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3D printing in medicine gets its own title

by • April 24, 2016 • No Comments

The world of medical 3D printing is moving at a frightening pace and it makes sense that this niche industry now gets its own journal.

The Journal of 3D Printing in Medicine is not the flashiest title in the world, but it pretty does what it says on the tin. This Future Medicine title can chronicle makes it to in the field of bioprinting and other breakthroughs that can be applied to the medical world.

From plastic hips to bioprinted hearts

It appears like yesterday when additive printed plastic hips were hailed as the latest breakthrough and now we can bioprint bone, skin and we’ve actually got early prototypes of fully functioning hearts. Printed organ transplants are now a reality and the industry is only charging forward.

Indeed the only real limits to its applications seem to be imagination, budget and a collaborative spirit that unites the medical and technical community. If makes it to in the industrial world can be fully harnessed in the medical sector, and vice versa, progress may be actually faster.

It may be going too far to suggest that a journal can bring the community together, but it is a step in the right way.

Even 3D printing aficionados are struggling to store up with the constant march of progress and an industry journal may store us all abreast of the latest developments.

Peer reviews should store it impartial

This is a peer-reviewed publication, that should ensure an actually and level approach and store the snake oil salesmen in check. The title aims to present the key data, as well as commentary and analysis, so the scientific community can be able-bodied to draw their own conclusions of any research that is presented.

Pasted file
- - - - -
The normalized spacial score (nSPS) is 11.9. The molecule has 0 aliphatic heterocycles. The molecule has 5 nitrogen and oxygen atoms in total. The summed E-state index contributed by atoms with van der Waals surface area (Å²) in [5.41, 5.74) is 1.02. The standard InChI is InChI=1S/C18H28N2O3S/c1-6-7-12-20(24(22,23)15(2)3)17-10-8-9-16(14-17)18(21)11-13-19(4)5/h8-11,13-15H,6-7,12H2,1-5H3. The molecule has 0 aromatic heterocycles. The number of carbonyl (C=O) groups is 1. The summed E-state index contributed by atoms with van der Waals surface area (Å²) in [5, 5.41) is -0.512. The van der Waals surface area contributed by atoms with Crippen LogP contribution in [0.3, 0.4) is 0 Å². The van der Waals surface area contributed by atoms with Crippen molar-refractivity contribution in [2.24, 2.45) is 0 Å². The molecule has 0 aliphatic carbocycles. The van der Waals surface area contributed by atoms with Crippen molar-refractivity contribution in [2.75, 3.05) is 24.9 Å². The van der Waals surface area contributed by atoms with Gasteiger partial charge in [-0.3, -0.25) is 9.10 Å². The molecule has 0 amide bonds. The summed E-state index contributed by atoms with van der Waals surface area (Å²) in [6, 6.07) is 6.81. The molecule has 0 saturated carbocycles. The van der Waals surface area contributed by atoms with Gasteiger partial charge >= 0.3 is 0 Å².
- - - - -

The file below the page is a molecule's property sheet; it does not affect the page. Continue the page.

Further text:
The Editor-in-Chief is Professor Dietmar W Hutmacher (Queensland University of Technology, Australia). He is a world-renowned tremendous in biomechanics and tissue engineering, so is ideally placed to lead the team that can inevitably include idea leaders, as well as a assist team of writers and editors.

What can it cover?

The Journal intends to cover a broad range of subject matter and can include:

  • Prosthetics and implants
  • Tissue construction and reconstruction
  • Medical devices which include hearing aids and dental implants
  • Transplant organs
  • Surgical guides and procedures as relates to bioprinted material
  • Biological materials
  • Research and development makes it to in the 3D printing world
  • Regulatory and safety issues
  • Finance issues and worthwhile industry news
  • Patent issues
  • Crossover innovation of other industries

The journal has a ready-made delivery platform and audience after securing a deal with 3DMedNet, so existing participants of the site can get access to a limited portion of the journal for free. It is a easy tactic that should ensure a steady subscriber base upon that the team can create.

There can be a print version to complement the online material, that can be distributed to worthwhile libraries, worthwhile hospitals and, of course, to individual subscribers that want the latest information.

Of course the title is keen to obtain papers and other material of the industry at sizeable and has put out an open call for companies and people to submit material. If you want to showcase your content in the journal, and so contact Commissioning Editor Laura Dormer [email protected]

More information is on the market-bodied on the website: http://www.futuremedicine.com/loi/3dp

We wish them well and hope this journal is the begin of a expanding trend. Bioprinting innovation is only mindblowing right now and any positive step towards clarity in an industry that is moving at breakneck speed only has to be a great thing for us all.

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